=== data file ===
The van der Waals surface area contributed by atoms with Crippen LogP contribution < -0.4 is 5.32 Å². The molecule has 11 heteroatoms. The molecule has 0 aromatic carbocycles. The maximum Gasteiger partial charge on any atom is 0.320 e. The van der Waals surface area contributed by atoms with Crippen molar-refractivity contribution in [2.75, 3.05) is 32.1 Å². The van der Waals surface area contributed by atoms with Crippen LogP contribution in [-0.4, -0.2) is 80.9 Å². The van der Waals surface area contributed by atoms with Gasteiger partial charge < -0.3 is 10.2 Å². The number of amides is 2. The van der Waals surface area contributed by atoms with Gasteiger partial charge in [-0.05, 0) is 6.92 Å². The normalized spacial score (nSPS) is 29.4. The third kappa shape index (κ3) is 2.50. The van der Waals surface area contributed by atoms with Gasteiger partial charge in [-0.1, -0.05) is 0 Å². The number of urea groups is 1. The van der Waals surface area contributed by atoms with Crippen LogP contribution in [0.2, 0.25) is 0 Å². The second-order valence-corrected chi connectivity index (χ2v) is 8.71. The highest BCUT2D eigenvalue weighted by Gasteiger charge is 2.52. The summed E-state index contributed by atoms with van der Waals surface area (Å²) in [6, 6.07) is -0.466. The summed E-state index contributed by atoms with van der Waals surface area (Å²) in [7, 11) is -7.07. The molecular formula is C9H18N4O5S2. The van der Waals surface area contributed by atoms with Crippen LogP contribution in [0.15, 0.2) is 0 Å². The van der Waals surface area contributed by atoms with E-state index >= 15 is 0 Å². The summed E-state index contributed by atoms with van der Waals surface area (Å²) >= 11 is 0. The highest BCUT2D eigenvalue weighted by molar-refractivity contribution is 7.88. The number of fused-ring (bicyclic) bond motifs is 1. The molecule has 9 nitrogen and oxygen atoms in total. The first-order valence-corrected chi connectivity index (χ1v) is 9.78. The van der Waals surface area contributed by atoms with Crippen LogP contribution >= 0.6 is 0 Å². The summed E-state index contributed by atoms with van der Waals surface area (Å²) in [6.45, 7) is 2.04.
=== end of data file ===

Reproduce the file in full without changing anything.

The van der Waals surface area contributed by atoms with Crippen LogP contribution < -0.4 is 5.32 Å². The molecule has 11 heteroatoms. The molecule has 0 aromatic carbocycles. The maximum Gasteiger partial charge on any atom is 0.320 e. The van der Waals surface area contributed by atoms with Crippen molar-refractivity contribution in [2.75, 3.05) is 32.1 Å². The van der Waals surface area contributed by atoms with Crippen LogP contribution in [-0.4, -0.2) is 80.9 Å². The van der Waals surface area contributed by atoms with Gasteiger partial charge < -0.3 is 10.2 Å². The number of amides is 2. The van der Waals surface area contributed by atoms with Gasteiger partial charge in [-0.05, 0) is 6.92 Å². The normalized spacial score (nSPS) is 29.4. The third kappa shape index (κ3) is 2.50. The van der Waals surface area contributed by atoms with Gasteiger partial charge in [-0.1, -0.05) is 0 Å². The number of urea groups is 1. The van der Waals surface area contributed by atoms with Crippen LogP contribution in [0.2, 0.25) is 0 Å². The second-order valence-corrected chi connectivity index (χ2v) is 8.71. The highest BCUT2D eigenvalue weighted by Gasteiger charge is 2.52. The summed E-state index contributed by atoms with van der Waals surface area (Å²) in [6, 6.07) is -0.466. The summed E-state index contributed by atoms with van der Waals surface area (Å²) in [7, 11) is -7.07. The molecular formula is C9H18N4O5S2. The van der Waals surface area contributed by atoms with Crippen LogP contribution in [0.15, 0.2) is 0 Å². The van der Waals surface area contributed by atoms with E-state index >= 15 is 0 Å². The summed E-state index contributed by atoms with van der Waals surface area (Å²) >= 11 is 0. The highest BCUT2D eigenvalue weighted by molar-refractivity contribution is 7.88. The number of fused-ring (bicyclic) bond motifs is 1. The molecule has 9 nitrogen and oxygen atoms in total. The first-order valence-corrected chi connectivity index (χ1v) is 9.78. The van der Waals surface area contributed by atoms with Crippen LogP contribution >= 0.6 is 0 Å². The summed E-state index contributed by atoms with van der Waals surface area (Å²) in [6.45, 7) is 2.04.